[…] Formosa Oolong is finished in an oven, not over charcoal, which accounts for its clean flavors. I recommend seeking this tea out, not only for its charming, gentle flavors, but also for a lesson in how quickly and thoroughly the tea world can change.
Harney, Michael (2008-10-02). The Harney & Sons Guide to Tea. Penguin Press HC, The. Kindle Edition.
So, now I know… the teas you can still get from sellers like Upton, Harney, and Adagio called “Formosa Oolong” are of this type — mechanically harvested, not charcoal roasted, quite inexpensive, dwindling in popularity, but used to be the most common type of oolong in the U.K. and U.S. before the more refined teas (like Bai Hao) became available.
I never ordered too much from Harney and Sons before, but I’m going to use them to stock up on some basics now simply because Michael was so helpful.
Incidentally, reading the intro of his book gave me a lot more confidence about how to discern the taste of different teas. It’s a great guide to tasting!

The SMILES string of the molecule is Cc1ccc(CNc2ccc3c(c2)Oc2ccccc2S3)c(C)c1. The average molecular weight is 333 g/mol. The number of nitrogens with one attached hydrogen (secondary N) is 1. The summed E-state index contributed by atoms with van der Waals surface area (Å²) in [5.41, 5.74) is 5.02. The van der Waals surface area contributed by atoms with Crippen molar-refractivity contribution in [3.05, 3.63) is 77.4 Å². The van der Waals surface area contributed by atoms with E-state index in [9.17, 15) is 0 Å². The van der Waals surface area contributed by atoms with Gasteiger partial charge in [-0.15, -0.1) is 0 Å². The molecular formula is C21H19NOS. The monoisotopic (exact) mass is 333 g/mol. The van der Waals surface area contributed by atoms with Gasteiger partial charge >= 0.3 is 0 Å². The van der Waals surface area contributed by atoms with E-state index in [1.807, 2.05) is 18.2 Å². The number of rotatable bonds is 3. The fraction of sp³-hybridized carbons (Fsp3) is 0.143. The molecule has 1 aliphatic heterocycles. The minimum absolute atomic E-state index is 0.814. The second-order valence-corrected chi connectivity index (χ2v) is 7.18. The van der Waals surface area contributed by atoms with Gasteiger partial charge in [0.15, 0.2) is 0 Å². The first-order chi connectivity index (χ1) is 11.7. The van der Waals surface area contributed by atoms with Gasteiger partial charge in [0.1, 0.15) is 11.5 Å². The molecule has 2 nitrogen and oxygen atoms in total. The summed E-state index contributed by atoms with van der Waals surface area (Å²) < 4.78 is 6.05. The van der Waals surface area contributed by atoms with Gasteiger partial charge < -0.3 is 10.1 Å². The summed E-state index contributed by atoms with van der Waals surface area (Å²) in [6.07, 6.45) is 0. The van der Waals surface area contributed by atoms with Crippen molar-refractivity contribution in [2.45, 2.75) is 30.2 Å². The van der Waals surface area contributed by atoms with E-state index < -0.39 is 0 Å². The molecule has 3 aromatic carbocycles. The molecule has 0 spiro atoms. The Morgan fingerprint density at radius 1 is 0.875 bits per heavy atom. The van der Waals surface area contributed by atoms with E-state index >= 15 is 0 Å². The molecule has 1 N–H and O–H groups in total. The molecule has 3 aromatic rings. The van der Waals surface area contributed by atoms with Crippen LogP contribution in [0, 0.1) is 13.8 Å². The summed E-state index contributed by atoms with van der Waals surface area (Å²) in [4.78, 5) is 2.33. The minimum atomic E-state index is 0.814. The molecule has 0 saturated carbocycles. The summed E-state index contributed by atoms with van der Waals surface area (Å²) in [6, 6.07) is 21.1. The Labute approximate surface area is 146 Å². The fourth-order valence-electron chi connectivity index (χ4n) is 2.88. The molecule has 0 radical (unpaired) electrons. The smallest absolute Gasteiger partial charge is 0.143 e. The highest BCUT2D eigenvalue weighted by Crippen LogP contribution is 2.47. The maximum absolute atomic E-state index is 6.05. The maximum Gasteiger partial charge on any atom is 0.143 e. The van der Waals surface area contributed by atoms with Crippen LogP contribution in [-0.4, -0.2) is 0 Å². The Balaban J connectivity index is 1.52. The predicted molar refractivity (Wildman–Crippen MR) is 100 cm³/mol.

Thanks for posting this Rachel, really interesting!
Wow this is interesting… I’m glad you finally got answers! :-)
formosa oolong is a basic oolong. inexpensive and nothing fancy.
there is a huge variety in oolongs, and it’s fun to discover.
most of my tea stash these days consists of various oolongs, from green ones to heavy roasted.
it’s fun to explore and learn about their tastes and differences.
Well, there is another book going on my list. I just won a sample of formosa oolong from Cuppa Crew. I don’t think I have ever had one. Now I have to look and see whether it says ‘fanciest’ or not on the label. Thanks for sharing.